By JIM O’DAY
While not overly alarming just yet, the continued exodus of teams from the NCAA Division I Football Championship Subdivision is concerning, and could eventually have a dramatic impact on schools such as Montana and Montana State.
Last week, FCS powerhouses Appalachian State and Georgia Southern announced they will be leaving the FCS’s Southern Conference for the Football Bowl Subdivision’s Sun Belt Conference, effective July 1, 2014. Between the two schools, they have nine FCS/I-AA titles (Georgia Southern with 6; App State with 3). Additional rumor has two more FCS stalwarts, James Madison University and Liberty University, possibly joining App State and Georgia Southern in the Sun Belt. Add in Old Dominion, UMass, Texas State, South Alabama and Texas-San Antonio in recent years, and many mid-major schools are looking at a move up in division for various reasons. Schools officially announcing their change are no longer eligible for the FCS playoffs as they start the process of increasing their 63 football scholarships to the 85 offered at the FBS level. Idaho and New Mexico State will also join the Sun Belt as associate members for football only.
Without a doubt, those in charge at the NCAA are quietly concerned. Some of these schools have been premiere leaders amongst the FCS ranks over the years. They have also accounted for significant revenues to help offset costs of the FCS playoffs. While these moves were not totally unexpected, and had been rumored for months, there is speculation that others may still follow… but again, those are strictly rumors at this point.
In making the announcement last week, Georgia Southern President Brooks Keel said, “This decision was made with the long-term interest of our university in mind. The Sun Belt will provide our student-athletes with an outstanding opportunity to compete at the highest level, and we are excited to contribute to the conference’s success both on and off the field. I am equally excited about the opportunity that it will provide Georgia Southern and the more than 75,000 alumni that make up the Eagle Nation.”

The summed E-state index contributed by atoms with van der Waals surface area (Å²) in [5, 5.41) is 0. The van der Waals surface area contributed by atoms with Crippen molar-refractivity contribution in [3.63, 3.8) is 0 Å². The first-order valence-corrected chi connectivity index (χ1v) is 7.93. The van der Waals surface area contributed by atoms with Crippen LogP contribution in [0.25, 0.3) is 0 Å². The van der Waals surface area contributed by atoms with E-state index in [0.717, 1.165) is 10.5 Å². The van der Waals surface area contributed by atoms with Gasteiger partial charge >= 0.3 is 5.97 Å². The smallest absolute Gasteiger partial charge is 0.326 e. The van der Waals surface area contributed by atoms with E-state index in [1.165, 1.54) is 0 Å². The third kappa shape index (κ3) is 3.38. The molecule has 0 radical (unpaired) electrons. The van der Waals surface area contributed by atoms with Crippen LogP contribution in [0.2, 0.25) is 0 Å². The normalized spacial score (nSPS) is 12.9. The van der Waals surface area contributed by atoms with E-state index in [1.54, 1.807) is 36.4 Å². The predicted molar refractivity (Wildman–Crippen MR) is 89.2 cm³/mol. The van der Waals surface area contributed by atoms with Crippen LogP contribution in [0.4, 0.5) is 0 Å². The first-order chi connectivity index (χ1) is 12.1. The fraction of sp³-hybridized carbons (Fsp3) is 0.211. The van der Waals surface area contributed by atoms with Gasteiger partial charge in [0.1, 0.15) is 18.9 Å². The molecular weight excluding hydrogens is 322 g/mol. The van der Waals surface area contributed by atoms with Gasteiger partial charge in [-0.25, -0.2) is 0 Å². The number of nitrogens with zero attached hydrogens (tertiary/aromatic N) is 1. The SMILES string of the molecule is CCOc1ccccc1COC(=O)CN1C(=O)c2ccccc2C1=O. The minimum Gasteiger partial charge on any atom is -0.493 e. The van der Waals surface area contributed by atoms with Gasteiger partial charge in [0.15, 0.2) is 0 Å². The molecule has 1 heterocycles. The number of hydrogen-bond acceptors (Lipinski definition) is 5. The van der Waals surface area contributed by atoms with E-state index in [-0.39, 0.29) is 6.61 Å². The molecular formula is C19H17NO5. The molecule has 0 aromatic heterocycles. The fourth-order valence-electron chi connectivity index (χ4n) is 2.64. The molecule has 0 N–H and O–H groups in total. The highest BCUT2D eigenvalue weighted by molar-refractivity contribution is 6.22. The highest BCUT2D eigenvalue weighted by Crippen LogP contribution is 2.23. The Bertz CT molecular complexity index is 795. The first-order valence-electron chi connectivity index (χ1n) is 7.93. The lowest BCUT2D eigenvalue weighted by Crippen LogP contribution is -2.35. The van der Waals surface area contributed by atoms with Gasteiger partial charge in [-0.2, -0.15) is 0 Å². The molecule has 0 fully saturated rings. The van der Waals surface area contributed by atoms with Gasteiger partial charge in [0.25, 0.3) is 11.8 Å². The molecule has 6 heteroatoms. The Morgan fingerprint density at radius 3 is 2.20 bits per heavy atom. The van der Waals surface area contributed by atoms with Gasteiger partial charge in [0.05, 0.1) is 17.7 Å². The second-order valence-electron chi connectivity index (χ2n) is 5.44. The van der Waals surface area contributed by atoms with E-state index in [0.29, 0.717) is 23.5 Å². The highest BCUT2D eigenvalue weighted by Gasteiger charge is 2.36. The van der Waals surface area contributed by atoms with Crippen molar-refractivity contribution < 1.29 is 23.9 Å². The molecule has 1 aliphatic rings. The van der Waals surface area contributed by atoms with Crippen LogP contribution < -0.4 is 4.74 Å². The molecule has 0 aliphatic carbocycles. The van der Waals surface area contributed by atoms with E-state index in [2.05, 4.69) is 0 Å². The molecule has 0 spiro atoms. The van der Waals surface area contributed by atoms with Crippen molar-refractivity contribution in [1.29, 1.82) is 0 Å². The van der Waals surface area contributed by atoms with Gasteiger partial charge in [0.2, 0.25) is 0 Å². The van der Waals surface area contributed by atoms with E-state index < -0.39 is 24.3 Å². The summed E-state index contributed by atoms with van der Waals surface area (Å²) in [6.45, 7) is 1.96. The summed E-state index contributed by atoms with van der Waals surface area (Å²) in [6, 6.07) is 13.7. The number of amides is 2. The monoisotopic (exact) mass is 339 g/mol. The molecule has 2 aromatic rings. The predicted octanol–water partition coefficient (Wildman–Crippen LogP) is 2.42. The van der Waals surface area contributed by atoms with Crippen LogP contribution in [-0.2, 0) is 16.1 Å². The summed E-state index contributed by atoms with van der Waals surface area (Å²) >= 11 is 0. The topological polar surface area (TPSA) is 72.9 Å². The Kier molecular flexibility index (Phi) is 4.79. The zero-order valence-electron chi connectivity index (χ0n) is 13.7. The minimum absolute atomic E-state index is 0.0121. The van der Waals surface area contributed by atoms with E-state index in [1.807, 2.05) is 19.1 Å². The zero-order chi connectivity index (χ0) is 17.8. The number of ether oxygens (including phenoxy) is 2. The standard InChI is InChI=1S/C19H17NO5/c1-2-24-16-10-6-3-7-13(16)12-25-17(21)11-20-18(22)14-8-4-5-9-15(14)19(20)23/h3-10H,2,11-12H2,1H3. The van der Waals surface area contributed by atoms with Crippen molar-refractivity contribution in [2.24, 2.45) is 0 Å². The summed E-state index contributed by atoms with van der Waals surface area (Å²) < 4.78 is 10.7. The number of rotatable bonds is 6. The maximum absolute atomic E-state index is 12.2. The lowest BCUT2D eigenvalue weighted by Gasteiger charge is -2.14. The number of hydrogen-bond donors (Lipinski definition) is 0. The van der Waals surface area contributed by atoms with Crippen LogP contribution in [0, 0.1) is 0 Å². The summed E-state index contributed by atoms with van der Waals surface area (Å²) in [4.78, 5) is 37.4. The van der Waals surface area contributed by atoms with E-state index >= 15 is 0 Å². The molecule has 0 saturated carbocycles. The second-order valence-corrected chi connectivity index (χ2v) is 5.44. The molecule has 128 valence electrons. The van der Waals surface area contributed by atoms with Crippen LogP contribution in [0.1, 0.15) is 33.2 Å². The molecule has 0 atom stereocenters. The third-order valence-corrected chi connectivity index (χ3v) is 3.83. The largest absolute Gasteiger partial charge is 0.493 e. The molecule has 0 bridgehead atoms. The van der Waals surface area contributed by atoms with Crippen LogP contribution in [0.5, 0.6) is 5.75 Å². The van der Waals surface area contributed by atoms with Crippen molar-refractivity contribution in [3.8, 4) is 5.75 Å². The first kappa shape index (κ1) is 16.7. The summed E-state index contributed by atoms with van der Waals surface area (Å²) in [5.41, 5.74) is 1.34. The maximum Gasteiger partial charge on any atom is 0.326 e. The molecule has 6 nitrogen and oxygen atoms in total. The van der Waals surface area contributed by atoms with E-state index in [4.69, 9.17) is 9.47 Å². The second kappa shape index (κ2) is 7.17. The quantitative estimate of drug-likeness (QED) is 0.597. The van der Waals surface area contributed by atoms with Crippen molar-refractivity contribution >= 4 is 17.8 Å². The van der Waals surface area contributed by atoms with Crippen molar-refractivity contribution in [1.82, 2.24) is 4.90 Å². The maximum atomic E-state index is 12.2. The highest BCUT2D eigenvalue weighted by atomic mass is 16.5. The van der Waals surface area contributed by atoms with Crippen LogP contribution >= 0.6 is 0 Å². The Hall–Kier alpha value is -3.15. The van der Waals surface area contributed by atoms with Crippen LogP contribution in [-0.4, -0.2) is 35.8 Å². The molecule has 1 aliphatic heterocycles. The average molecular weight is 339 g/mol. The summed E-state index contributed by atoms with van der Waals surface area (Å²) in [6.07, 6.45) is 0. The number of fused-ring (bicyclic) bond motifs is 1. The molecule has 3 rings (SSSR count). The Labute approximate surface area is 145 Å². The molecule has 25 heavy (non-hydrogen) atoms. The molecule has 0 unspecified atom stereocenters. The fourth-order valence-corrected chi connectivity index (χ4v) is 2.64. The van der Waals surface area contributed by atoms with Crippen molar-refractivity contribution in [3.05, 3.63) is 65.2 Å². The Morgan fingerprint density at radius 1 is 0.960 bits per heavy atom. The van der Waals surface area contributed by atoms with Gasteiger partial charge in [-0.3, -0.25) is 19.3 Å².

Added Appalachian State Athletic Director Charlie Cobb, “Quite frankly, our easier course of action was to stay with the status quo. However, and I say this with tremendous respect and gratitude for our past and present colleagues in the Southern Conference, when I say the status quo was not acceptable for Appalachian and it doesn’t embrace the Appalachian spirit, whether it’s in academics, athletics or the arts.”
Interestingly enough, Karl Benson is the new commissioner of the Sun Belt Conference – and the person primarily responsible for the re-structured Sun Belt. His name may sound familiar to many Griz fans as he was in charge of trying to woo Montana into the WAC a few years back when he was still commissioner of that conference.
Said SoCon Commissioner John Iamarino, “I wish I could push a button where (NCAA president) Mark Emmert would say, ‘Hey, this is not in the best interest of college athletics’ – because it clearly isn’t – ‘we’re going to put a five- or a 10-year moratorium on this.’ The only way to do that would be for the association as a membership to say let’s pick a date, an arbitrary date, whether it may be Jan. 1 of 2014, and anybody who wants to move, do it by then, and then after that, five years no movement, and let’s see what happens. But of course, you’re opening yourself up to lawsuits and the big conferences would never go for that. So it will never happen.”